What are you known for? Have you ever really thought about it?
When delivering social media education lessons to young people, athletes, or students, that’s one thing I ask them to think about.
I put special emphasis on the word ‘known’ in this question, as what you are known for, becomes your reputation, whether you like it or not.
What you are known for, your reputation, and what you stand for, your character or ‘the real you’, are often two different things. That can cause an issue.
In the online world, you become known by how you act. What you share, what you say, or don’t say. You must treat your online reputation, what you are known for, seriously, and ensure you’re representing yourself well.
Online, there is very little opportunity to sway a first impression of you. You don’t see who, when, or where someone is looking into you and making a judgement on your character based on what they find.
I’m always looking for analogies to help people grasp these topics, and have had success in the past equating a social media post shot-out into the vast audience of the online world, to a beach ball blown up and launched into a crowd at a concert or sporting event. I was glad to conjure up another analogy recently, to help explain this blog’s important message.
I am a collector. Mostly of sports memorabilia, so a thought struck me as I opened my latest packet of AFL Football Trading Cards (Yes, footy cards still exist), that these small snapshots, of a players attributes, skills, records and contributions to their sport are a lot like the social media and online identity and reputation of young people and athletes online. What is on the card, is what they are known for.
I remember growing up knowing the most random things about cricket, basketball and football players from the around the world, most I never saw actually play their sport, all from the information chosen for, and printed on their trading card.
Was there more to these players than their nicknames, their height, their favourite breakfast cereal, musician, or movie? Of course, but based on the very limited space on the card to tell their story, the only opportunity I had to learn about them, I did not know it.
Another limitation to me getting to know more about ‘the real person’ in the card and what they stood for was that I was getting only one source of information about them. I was getting the information about: size, weight, height, accolades, hair-style, of whatever moment in time (or corresponding year or season) that I had the trading card from.
What was contained on those small, 10cm x 8cm cards, was all that I had to go on if I wanted to learn about a player.
If something contained in the card was inaccurate, out-dated, or missing, I certainly did not bother to go searching on a fact-checking mission. I trusted what I read and saw, made an assessment in my head of the value of the trading card and player its sporting snapshot captured, and moved on.
What do people have to go on, when they want to learn about you?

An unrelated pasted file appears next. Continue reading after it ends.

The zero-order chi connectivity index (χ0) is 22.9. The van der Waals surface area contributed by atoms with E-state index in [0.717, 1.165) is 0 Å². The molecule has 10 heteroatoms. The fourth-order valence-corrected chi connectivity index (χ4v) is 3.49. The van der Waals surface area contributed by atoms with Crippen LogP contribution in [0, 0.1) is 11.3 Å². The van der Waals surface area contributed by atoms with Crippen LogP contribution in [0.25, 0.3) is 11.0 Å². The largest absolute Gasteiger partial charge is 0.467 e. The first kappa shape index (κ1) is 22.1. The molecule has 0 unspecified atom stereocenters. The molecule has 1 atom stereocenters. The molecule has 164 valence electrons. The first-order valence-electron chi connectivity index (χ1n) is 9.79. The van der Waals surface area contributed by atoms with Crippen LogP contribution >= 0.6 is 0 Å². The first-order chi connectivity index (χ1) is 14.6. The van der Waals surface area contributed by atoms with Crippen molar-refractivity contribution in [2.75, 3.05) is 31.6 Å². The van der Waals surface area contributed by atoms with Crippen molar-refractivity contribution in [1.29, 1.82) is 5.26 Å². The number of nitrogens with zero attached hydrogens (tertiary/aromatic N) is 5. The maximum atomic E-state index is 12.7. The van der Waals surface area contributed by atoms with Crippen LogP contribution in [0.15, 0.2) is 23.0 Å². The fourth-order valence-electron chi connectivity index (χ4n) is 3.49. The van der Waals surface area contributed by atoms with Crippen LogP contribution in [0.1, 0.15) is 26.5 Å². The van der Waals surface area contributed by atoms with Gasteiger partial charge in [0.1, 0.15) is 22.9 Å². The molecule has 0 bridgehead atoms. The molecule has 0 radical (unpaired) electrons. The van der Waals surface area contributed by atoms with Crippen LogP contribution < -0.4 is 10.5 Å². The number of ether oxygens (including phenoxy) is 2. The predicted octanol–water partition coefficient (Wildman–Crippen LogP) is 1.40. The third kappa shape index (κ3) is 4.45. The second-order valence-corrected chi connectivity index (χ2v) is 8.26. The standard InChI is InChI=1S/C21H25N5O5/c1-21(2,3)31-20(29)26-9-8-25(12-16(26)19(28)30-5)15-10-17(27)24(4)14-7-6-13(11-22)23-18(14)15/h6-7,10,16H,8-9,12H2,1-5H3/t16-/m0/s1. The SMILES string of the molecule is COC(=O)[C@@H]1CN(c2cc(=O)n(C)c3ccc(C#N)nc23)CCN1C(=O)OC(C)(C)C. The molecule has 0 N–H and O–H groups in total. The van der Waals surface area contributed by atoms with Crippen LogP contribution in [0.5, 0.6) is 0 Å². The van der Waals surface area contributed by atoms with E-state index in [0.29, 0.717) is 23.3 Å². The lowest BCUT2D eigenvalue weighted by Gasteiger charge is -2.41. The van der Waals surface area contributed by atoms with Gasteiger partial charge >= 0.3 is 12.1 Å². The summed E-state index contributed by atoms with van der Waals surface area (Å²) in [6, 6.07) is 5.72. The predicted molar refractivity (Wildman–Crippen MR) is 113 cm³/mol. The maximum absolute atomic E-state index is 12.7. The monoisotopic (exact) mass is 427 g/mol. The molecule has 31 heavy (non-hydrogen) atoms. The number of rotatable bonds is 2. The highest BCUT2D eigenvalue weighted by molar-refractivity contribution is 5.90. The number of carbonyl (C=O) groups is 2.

Recruiters, coaches, teachers or employers, where do they go to get their ‘snapshot’ of you? Online. Always.
If a stranger was asked to sum up your character, or describe you in a few words, purely off the content and topics you posted about, commented on, shared and interacted with online, what would they say? Right now, if they put that information into a trading card about you, would you be happy with the content?
Are you still known for the things you were known for a long time ago? In your early years, as you were still adapting to the expectations of adult-hood? Or to continue the analogy, since your Rookie season? Or, like your physique, your statistics, your haircut and favourite movie, have you evolved?
If you are still known for things you have moved on from, grown from, learned valuable lessons from and now see yourself as more than you once were, great. It’s time to take action and start representing yourself in a more accurate, up-to-date, positive and appealing light.
Imagine if AFL star Gary Ablett Jnr was still known by the contents of his early-career footy cards. Everything he has accomplished since, the Grand Final victories, Brownlow Medals, accolades, statistical performances, leadership and character he has demonstrated, unknown. Would his reputation be what it is now?
The great thing about your online presence is that unlike the humble footy card, that once printed can not easily be adjusted or updated until 12 months later, you can do something about it.
Don’t like what you are becoming, or have become known for? Change it. Don’t like the snapshot you’re providing of yourself online? Change it.
Are you more than you were, when you first started sharing content online, via social media platforms? Change it.
Change your language, change your bio, change your attitude, profile picture and community you interact with.
You are in complete control, and can start representing yourself accurately online, and sharing information and updates that reinforce and bridge the gap between what you are known for, and what you stand for – the real you.
As best-selling author and speaker Jim Rohn said, “If you don’t like how things are, change it! You’re not a tree.”
Or a Footy card.
Our book ‘Social Media Scouting Report – Helping Aussies Athletes to Shine Online’ by Ryan Mobilia is coming soon. It provides examples and step-by-step guides to becoming known as someone of value online. Watch the video introduction and learn more about it here: http://www.hookmedia.com.au/book/[mc4wp_form]